Dementia is one of the major causes of disability among older people worldwide. There is often a lack of awareness and understanding of dementia and the stages of progression. This info graphic outlines the seven stages of dementia, symptoms and conditions.
There are many other causes of dementia besides Alzheimer disease.
Occasional forgetfulness is normal and should not be a cause for concern unless it increases in frequency or interferes with daily living. However, some of the causes of cognitive decline, besides Alzheimer’s include but are not limited to:
- Medication interactions or side effects and over-medication
- Nutritional deficiencies, such as vitamin B12 deficiency
- Having a history of another condition that may contribute to mental changes, including diabetes, hypertension, or kidney, liver, or thyroid disorders
- Structural disorders like brain tumors, head injuries, and normal pressure hydrocephalus
- Degenerative diseases, including age-related cognitive decline, Huntington’s Chorea disease, Parkinson disease, and Pick disease
- Infectious diseases like HIV/AIDS, Creutzfeldt-Jakob, meningitis, encephalitis, or syphilis
- Anxiety, depression
- Heavy metal poisoning (for example, lead poisoning)
A range of traditional laboratory tests are used to rule out deficiencies and other diseases and conditions that could be affecting the person’s memory. This panel includes many of the tests ordered for this purpose.
A Complete Blood Count (CBC) gives important information about the numbers and kinds of cells in the blood, especially red blood cells, white blood cells, and platelets. A CBC helps your health professional check any symptoms, such as fatigue, weakness, or bruising, that you may have. A CBC also helps your health professional diagnose conditions, such as infection, anemia, and several other disorders. Test includes: WBC, RBC, Hemoglobin, Hematocrit, MCV, MCH, MCHC, RDW, Platelets, Neutrophils, Lymphs, Monocytes, Eos, Basos, Neutrophils (Absolute), Lymphs (Absolute), Monocytes(Absolute), Eos (Absolute), Basos (Absolute), Immature Granulocytes, Immature Grans (Abs)
Electrolytes Sodium- is important in the body’s water balance and the electrical activity of nerves and muscles and one of the major salts in body fluid. Potassium Helps to control the muscles and nerves. Chloride- Similar to sodium, chloride helps to maintain the body’s electrolyte balance. Carbon Dioxide- Total Used in detecting, evaluating, and monitoring electrolyte imbalances. Calcium- A mineral essential for development and maintenance of healthy teeth and bones. It is important also for the normal function of nerves, muscles and blood clotting.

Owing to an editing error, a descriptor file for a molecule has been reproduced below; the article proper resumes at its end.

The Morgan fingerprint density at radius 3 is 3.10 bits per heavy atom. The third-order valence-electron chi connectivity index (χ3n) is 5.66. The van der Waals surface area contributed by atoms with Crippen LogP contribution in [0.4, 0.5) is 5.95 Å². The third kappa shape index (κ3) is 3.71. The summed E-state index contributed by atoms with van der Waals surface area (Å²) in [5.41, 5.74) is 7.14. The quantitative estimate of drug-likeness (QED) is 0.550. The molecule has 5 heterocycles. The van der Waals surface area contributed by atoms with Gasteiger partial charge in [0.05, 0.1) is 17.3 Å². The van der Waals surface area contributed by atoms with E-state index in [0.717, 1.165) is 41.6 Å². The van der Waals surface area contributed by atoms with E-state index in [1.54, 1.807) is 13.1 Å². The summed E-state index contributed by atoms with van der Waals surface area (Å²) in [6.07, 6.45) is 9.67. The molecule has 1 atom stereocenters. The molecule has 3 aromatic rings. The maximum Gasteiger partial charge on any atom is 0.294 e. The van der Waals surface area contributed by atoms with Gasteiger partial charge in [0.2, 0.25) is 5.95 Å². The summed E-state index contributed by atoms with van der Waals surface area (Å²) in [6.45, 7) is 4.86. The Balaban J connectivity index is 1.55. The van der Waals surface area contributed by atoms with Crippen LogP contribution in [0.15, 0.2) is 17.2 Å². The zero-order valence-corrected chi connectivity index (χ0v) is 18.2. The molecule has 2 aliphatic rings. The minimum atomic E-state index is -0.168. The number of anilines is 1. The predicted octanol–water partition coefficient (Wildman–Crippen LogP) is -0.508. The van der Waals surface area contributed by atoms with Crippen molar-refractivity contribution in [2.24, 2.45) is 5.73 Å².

A TSH (Thyroid Stimulating Hormone) test also known as the Third-generation TSH is commonly ordered to help evaluate a person’s thyroid function and aid in the diagnosis of thyroid disorders such as hyperthyroidism or hypothyroidism.
A T4 test measures the amount of a particular hormone, T4 or Thyroxine, produced by the thyroid gland. T4 helps maintain the body’s metabolism, temperature, and heart rate.
Vitamin B12 is an important vitamin for many bodily functions, such as brain health, blood cell production, proper nerve functioning, and tissue and cellular repair.
C-Reactive Protein (CRP) Quantitative blood test determines whether a high or increasing amount of CRP in your blood suggests an acute infection or inflammation. CRP is a protein produced by the liver. Higher than normal concentrations of CRP are often an indicator of infection or inflammation in the body. This test can help determine if an infection is present but not the source of the infection.
Sedimentation Rate (ESR) Westergren – Erythrocyte sedimentation rate (ESR) is an easy, inexpensive, nonspecific test that has been used for many years to help diagnose conditions associated with acute and chronic inflammation, including infections, cancers, and autoimmune diseases. ESR is said to be nonspecific because increases do not tell the health provider exactly where the inflammation is or what is causing it, and also because it can be affected by conditions other than inflammation. Because it is nonspecific, ESR is typically used in conjunction with other tests. ESR aids in diagnosing two specific inflammatory diseases, polymyalgia rheumatica and temporal arteritism, a high ESR being one of the main test results used to support the diagnosis. The test is also used to monitor disease activity and response to therapy in both polymyalgia rheumatica and temporal arteritism.
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